‘Powering-up’ mobile devices in conjunction with the new security rules are not fully understood by the majority of the traveling public.
Airport security has recently come under the spotlight with new security rules in place for passengers traveling along specific routes to and from the UK. The precise routes have not been stated by authorities, but passengers should expect the new measures on all routes leaving the UK.
Passengers are now required to switch on portable electronic items to show that they have sufficient charge. Whilst the most common device is a mobile phone, shavers, hair straighteners, laptops and tablets are all subject to the same rules.
Despite a national media campaign, according to a survey commissioned by Cheapflights, approximately one third of Brits (32%) remain completely unaware of the new rules, with 45% not convinced the new rules will “actually make them any safer.”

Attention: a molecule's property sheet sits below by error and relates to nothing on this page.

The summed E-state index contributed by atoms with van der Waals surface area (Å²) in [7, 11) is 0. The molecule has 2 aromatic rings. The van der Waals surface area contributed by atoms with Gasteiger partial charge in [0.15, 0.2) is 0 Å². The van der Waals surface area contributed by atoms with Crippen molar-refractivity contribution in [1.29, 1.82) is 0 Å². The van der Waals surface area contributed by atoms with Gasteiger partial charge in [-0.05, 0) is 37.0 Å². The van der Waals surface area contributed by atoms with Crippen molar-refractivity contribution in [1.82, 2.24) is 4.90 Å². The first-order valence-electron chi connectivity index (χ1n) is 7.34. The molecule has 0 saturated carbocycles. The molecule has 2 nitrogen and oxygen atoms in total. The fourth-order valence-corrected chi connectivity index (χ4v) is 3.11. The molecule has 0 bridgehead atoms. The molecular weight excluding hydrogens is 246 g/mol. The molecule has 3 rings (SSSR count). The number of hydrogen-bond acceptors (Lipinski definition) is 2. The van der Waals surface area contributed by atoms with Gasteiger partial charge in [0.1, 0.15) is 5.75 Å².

Beth Macer, Travel Insurance expert from PayingTooMuch.com, warned that travelers could face serious issues if they are not able to comply with security procedures:
“Passengers risk having their mobile devices taken from them at security if they are not able to switch them on. With most people now having expensive smart-phones, the cost of a new phone may well outweigh the cost of the holiday. As a result, passengers may find themselves missing their holiday due to a flat battery.”
Macer adds that Travel Insurance will probably not likely pay out in this circumstance:
“Travel Insurance, in the case of missing a holiday due to noncompliance with security procedures, is unlikely to be of any use to the traveler. Cancelation cover only covers unforeseen circumstances and is only designed to cover certain events, for example, being unable to travel due to death, illness or injury (amongst other scenarios). Because travellers have been warned in advance of the new security rules, it is no longer an ‘unforeseen event’ therefore if you are not allowed to travel because you cannot comply to these rules, then you will not be covered to claim for cancellation under your travel insurance policy.’